Whilst most people are aware that you can take an employer to the Employment Tribunal for discrimination, fewer people are aware that you can also take any company to the County Court if they have been discriminated against in the provision of a service.
This means that, for example, if you are a customer in a shop, you have a right not to be discriminated against and if you do receive such treatment, you have the right to take forward a civil claim against that shop.
The Act places a duty upon all service providers to not discriminate against service users. It defines a service provider as anyone who is concerned with the provision of services to the public or a section of the public.
A wide range of services are covered by the Act. It does not matter whether the service is provided by a private, public or voluntary organisation and it does not matter whether there is a charge or not for the service.
The Equality and Human Rights Commission’s (EHRC) Statutory Code of Practice on Services, public functions and associations lists the following (non-exhaustive) examples of a service:
To be able to consider taking forward a claim under the Equality Act, you must first show that you have a ‘protected characteristic’ under the Act. The protected characteristics under the Equality Act are:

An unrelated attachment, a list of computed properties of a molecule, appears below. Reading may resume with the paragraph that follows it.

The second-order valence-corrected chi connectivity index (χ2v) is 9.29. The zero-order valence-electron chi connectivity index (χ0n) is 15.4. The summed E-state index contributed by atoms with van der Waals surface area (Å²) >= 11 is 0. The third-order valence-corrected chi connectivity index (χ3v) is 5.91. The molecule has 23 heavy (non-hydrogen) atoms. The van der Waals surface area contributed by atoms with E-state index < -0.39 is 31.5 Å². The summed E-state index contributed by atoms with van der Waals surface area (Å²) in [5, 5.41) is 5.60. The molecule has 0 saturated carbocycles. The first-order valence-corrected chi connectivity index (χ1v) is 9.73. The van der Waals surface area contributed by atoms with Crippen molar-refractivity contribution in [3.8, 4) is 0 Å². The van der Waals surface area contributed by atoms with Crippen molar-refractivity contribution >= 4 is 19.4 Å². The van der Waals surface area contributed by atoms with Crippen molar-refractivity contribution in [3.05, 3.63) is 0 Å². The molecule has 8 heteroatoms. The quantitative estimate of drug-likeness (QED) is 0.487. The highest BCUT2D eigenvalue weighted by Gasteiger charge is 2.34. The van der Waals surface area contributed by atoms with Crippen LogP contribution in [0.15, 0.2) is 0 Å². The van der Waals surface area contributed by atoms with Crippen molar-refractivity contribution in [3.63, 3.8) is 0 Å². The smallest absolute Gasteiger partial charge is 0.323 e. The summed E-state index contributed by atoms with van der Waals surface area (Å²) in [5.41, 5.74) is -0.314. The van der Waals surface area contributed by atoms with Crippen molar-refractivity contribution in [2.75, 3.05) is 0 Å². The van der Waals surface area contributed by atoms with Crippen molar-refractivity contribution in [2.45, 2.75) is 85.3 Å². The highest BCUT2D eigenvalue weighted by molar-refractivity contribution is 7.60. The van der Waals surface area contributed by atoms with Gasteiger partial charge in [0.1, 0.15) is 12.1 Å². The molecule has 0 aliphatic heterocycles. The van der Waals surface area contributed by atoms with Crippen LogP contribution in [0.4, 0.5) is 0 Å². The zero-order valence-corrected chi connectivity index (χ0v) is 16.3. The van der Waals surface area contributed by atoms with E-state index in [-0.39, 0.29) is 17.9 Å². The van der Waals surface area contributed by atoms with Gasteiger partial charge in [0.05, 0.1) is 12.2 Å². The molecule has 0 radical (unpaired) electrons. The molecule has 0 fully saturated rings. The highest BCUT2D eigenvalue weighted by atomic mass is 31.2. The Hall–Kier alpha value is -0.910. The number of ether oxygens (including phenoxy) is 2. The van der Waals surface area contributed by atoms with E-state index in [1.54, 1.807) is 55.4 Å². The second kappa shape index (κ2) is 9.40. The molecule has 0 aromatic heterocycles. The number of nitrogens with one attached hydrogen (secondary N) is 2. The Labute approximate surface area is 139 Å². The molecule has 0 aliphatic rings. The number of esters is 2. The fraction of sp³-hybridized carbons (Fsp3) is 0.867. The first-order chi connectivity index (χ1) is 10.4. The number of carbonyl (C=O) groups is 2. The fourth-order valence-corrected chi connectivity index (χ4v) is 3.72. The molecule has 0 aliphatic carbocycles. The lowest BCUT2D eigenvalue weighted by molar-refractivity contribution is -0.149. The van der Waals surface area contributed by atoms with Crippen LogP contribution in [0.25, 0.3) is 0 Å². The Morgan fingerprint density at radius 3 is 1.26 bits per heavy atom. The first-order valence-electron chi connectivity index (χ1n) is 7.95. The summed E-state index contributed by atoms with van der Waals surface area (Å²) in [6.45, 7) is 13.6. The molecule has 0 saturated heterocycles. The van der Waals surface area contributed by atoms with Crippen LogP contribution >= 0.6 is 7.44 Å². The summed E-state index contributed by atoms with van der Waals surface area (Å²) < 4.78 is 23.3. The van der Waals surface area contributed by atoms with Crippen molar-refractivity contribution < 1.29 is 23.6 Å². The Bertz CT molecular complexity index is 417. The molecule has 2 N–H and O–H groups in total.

Discrimination can be either direct or indirect.
Direct discrimination is where you are treated less favourably than other because of a protected characteristic. For example, being refused the sale of goods in a shop specifically because of you religious beliefs would be direct discrimination.
Indirect discrimination is where a company or organisation has in place rules or procedures which apply to everyone but of which apply an unfair disadvantage to someone who has a protected characteristic. For example, a shop allows customers in employment to pay for goods in instalments but those not in work are not offered the same payment scheme. This is likely to affect older customers who are retired and would therefore be indirectly discriminatory towards someone on the basis of their age.
If the discriminatory conduct is severe, you may also have a claim for harassment.
Victimisation is another type of claim under civil discrimination which covers where, for example, you may be refused a service because you have complained about previous discriminatory treatment towards you.
If you are refused service by a company or organisation because of a protected characteristic, then this would be deemed to be potentially discriminatory conduct towards you.
Another example would be where you are using the services of a company but when they find out your protected characteristic, they refuse to continue to allow you to use their service.
There is no defence for direct discrimination but there is for indirect discrimination.
A claim for indirect discrimination will not be successful where the company or organisation in question is able to satisfy to the Court that the treatment towards you is legally justified.